Final storage: the search gathers pace
When Germany's last nuclear power plant goes offline, there will be 17,000 tonnes of spent fuel elements from its nuclear energy installations in interim storage. What should be done with them? According to researchers at the Oeko-Institut, there is no alternative to the final disposal of high-level radioactive waste in deep geological formations. Three types of rock are suitable to host a repository: rock salt, clay stone and crystalline rock.
Unless a repository site is identified now, the problematic legacy of nuclear power generation will be left to future generations to deal with. Final storage is the best available option to minimise the risks associated with longer-term storage of radioactive waste. Although alternatives – such as transmutation – are sometimes mooted, they are not a viable solution to the disposal challenge.
The search needs to produce an outcome – specifically, the identification of a repository site – as soon as possible, but not at the expense of due diligence. This is the only way of avoiding the risks associated with long-term interim storage.Infographs on the topic of the final storage (Flickr)
The search for a repository site – present and future
With the Repository Site Selection Act, the German Government has put an end to decades of wrangling over the search for a domestic repository site. The Act regulates the selection of a site based on an “open-ended, scientifically based and transparent procedure”. It provides for a multi-step process in which the search is progressively narrowed down towards a site “that delivers the best possible safety”. As a key element of the process, extensive public consultation is envisaged at every stage.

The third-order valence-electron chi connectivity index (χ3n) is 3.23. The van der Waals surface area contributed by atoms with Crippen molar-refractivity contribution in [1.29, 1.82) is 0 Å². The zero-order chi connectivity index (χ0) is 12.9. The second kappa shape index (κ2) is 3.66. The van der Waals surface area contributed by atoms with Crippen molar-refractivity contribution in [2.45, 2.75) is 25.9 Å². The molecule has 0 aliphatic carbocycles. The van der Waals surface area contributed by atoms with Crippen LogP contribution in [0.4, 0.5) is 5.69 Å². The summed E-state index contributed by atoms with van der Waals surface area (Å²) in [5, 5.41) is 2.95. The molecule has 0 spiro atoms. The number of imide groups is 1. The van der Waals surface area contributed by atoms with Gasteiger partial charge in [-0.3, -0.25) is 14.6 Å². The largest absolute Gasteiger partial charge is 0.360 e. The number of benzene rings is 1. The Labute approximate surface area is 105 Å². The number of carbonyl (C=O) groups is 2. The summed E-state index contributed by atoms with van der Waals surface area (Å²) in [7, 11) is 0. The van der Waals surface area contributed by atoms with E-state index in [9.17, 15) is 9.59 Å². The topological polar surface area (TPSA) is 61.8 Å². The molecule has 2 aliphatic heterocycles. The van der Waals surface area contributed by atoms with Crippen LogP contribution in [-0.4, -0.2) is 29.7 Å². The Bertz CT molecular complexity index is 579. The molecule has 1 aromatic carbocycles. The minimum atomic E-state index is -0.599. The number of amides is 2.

On 28 September 2020, the Bundesgesellschaft für Endlagerung (BGE) – the federal company responsible for conducting the site selection process – published its Sub-areas Interim Report, in which it presents the first results of the site selection procedure. The report identifies areas in Germany where favourable geological conditions are available for the safe long-term disposal of high-level radioactive waste deep underground, as well as areas that should not be considered. The time span for the safe storage of radioactive waste is one million years.
The general public has four opportunities to consult on the Interim Report at the Conference on Sub-areas to mid-2021. The findings of these consultations will be taken into account by the BGE in the further process. The next step is then to identify siting regions suitable for surface exploration. This should identify at least two sites for subsequent subsurface exploration, based on the construction of exploratory mines. As stipulated in the Act, a decision on a site will be taken in 2031.
The search for a repository site: information and services from the Oeko-Institut
Experts from the Oeko-Institut have been working on issues relating to radioactive waste disposal for many years and provide impartial and independent information about the site selection process.
Project: Screening of the safety requirements of the final repository Konrad according to the current state of science and technology (ÜsiKo), by the Oeko-Institut in collaboration with Clausthal University of Technology, Leibniz University Hannover and Friedrich Schiller University Jena (2020)
Innovative concepts on participation in the course of the enacting of two regulations, following § 26 and § 27 of the German Site Selection Law: Safety requirements and requirements on preliminary safety assessments: Oeko-Institut project (2019)